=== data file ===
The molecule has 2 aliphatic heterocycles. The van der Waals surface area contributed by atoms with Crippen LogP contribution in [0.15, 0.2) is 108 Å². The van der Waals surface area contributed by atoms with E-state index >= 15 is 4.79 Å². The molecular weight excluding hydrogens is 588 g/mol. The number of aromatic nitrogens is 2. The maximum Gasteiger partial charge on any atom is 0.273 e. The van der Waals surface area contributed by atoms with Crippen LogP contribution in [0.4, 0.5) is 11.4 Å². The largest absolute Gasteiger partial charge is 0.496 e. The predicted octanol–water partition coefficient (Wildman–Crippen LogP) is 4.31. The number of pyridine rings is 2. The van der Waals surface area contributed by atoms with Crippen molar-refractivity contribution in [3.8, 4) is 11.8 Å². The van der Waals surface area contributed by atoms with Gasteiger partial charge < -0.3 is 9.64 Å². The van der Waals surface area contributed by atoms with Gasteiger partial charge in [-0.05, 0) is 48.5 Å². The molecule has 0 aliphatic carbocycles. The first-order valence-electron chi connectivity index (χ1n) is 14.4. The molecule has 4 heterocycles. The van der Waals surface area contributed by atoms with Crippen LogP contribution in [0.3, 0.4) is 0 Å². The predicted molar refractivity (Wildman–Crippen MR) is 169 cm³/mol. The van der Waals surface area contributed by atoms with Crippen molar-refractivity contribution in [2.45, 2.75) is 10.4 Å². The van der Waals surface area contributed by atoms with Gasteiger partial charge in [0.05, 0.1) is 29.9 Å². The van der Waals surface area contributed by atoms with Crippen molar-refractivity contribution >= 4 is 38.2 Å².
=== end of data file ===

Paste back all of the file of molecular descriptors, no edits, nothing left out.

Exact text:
The molecule has 2 aliphatic heterocycles. The van der Waals surface area contributed by atoms with Crippen LogP contribution in [0.15, 0.2) is 108 Å². The van der Waals surface area contributed by atoms with E-state index >= 15 is 4.79 Å². The molecular weight excluding hydrogens is 588 g/mol. The number of aromatic nitrogens is 2. The maximum Gasteiger partial charge on any atom is 0.273 e. The van der Waals surface area contributed by atoms with Crippen LogP contribution in [0.4, 0.5) is 11.4 Å². The largest absolute Gasteiger partial charge is 0.496 e. The predicted octanol–water partition coefficient (Wildman–Crippen LogP) is 4.31. The number of pyridine rings is 2. The van der Waals surface area contributed by atoms with Crippen molar-refractivity contribution in [3.8, 4) is 11.8 Å². The van der Waals surface area contributed by atoms with Gasteiger partial charge < -0.3 is 9.64 Å². The van der Waals surface area contributed by atoms with Gasteiger partial charge in [-0.05, 0) is 48.5 Å². The molecule has 0 aliphatic carbocycles. The first-order valence-electron chi connectivity index (χ1n) is 14.4. The molecule has 4 heterocycles. The van der Waals surface area contributed by atoms with Crippen LogP contribution in [0.3, 0.4) is 0 Å². The predicted molar refractivity (Wildman–Crippen MR) is 169 cm³/mol. The van der Waals surface area contributed by atoms with Crippen molar-refractivity contribution in [2.45, 2.75) is 10.4 Å². The van der Waals surface area contributed by atoms with Gasteiger partial charge in [0.05, 0.1) is 29.9 Å². The van der Waals surface area contributed by atoms with Crippen molar-refractivity contribution >= 4 is 38.2 Å².